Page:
6 Legal Terms Same-Sex Couples Should Know When Considering Surrogacy
September 20, 2018
LGBT Surrogacy is a complicated process, both medically and legally. There is a lot to learn for all parties involved. Surrogacy is governed mainly by state laws, rather than federal law, so the rules can vary widely from state to state. As a starter, we’ll introduce six key legal terms in California that you should know as you consider whether surrogacy is right for your family.
As we wrote in a previous post, gestational surrogacy takes place when an embryo is created through In Vitro Fertilization (IVF) in a lab. This means that the child will not share any genetics with the surrogate mother, and the parents-to-be choose the egg and sperm. Often, one of the parents will use their own egg or sperm so that they are genetically related to the child. Then, the still-needed egg or sperm can be provided by a donor of the parent’s choice. This is the most common surrogacy option. A less popular option is what is called “traditional surrogacy,” in which the surrogate uses one of her own eggs, usually through intrauterine insemination.
Simply put, the intended parents are the individual or couple who plan to be the legal parents of the child(ren) that the surrogate is carrying. There are different regulations in various states with different requirements concerning who is allowed to be an intended parent. Some states require that it is a married couple. Other states require that the intended parents first prove that they are infertile. California has neither of these requirements, and laws are very friendly to the LGBT community. This makes California an ideal place for families considering surrogacy.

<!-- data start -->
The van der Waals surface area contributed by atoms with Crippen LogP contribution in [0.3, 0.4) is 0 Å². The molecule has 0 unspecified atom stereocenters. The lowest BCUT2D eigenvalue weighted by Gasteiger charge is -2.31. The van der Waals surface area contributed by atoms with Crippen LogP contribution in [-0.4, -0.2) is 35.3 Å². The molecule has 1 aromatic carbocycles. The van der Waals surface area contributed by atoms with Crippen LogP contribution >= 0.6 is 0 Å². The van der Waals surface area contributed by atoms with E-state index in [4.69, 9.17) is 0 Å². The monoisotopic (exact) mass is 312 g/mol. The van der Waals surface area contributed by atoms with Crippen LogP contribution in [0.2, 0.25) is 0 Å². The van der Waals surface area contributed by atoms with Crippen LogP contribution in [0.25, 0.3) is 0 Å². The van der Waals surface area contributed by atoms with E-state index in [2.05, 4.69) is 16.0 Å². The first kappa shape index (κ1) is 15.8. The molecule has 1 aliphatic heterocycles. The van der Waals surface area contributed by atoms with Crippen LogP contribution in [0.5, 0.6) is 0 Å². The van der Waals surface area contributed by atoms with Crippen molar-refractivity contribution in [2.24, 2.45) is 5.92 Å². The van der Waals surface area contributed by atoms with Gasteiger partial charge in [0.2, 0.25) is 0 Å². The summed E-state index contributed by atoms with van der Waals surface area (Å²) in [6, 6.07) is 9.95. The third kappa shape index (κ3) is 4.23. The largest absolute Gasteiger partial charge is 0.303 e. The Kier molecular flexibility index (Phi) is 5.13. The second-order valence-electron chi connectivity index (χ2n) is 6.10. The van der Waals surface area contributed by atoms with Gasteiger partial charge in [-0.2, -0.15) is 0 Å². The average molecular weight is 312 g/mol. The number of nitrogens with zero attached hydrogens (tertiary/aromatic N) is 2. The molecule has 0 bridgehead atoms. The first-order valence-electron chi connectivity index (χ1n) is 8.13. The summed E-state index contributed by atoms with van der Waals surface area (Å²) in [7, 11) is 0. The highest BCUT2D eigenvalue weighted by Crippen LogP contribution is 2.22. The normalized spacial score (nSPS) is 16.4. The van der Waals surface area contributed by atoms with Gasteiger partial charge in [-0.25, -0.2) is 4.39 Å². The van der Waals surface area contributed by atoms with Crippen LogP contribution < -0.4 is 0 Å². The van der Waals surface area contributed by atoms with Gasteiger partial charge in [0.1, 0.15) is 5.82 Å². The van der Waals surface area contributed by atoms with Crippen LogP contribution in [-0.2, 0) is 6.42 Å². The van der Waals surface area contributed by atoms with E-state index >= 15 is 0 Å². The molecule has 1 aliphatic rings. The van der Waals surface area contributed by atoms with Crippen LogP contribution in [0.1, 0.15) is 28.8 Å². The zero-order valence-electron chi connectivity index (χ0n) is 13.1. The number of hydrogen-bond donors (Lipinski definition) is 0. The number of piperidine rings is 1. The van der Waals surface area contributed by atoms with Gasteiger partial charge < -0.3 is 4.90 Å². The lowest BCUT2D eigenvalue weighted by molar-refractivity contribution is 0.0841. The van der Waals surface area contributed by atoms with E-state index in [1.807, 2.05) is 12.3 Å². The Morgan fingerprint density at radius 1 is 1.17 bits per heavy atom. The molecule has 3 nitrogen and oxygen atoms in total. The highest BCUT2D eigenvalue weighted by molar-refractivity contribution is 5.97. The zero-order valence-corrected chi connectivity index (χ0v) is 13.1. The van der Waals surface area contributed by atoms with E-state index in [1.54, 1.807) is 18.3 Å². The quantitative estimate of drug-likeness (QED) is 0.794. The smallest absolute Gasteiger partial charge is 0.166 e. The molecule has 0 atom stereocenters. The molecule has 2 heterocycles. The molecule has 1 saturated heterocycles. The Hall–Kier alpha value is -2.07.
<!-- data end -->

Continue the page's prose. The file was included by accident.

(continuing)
A surrogacy contract is a legal agreement between the surrogate and the intended parents. It ensures that all parties agree on the terms of the surrogacy, how medical costs will be handled, and more. As the laws concerning surrogacy and legal parenthood are highly complex, particularly for the LGBT community, it is advisable that both parties utilize an experienced attorney to negotiate and draft this important contract.
Pre-birth and post-birth orders
These are court orders that mandate that the intended parents will receive legal parental rights. These are important to ensure that the right names will be on the birth certificate of the child(ren).
Also known as “uncompensated surrogacy,” an altruistic surrogacy is one in which the surrogate is not paid. Perhaps the surrogate is another family member, or a close friend. In comparison, compensated surrogacy means that the surrogate receives payment. In both cases, the medical costs are usually covered by the intended parents.
Stepparent / second-parent adoption
Adoption is the strongest legal tool to ensure that non-biological parents have legal parenthood over their children. Even when a parent is listed on a child’s birth certificate, in order to be legally recognized as a parent in all 50 states, and when traveling internationally, they must have a court-ordered adoption. In California, stepparent and second-parent adoptions are two common adoption methods. For surrogacy, it is often the case that one of the intended parents is biologically related to the child as a sperm or egg donor. In this case, the non-biological intended parent may use a stepparent adoption if they are married or in a domestic partnership with the biological parent. Otherwise, a second parent adoption can be used.
California is seen as one of the most surrogacy-friendly states in the U.S., especially for the LGBT community. Even though the laws are friendly in California, they are still highly complex, and incorrectly navigating them can have big consequences for you and your family. If you are considering surrogacy, contact us for a free consultation to see if we may be the best fit for you as you embark on your surrogacy journey.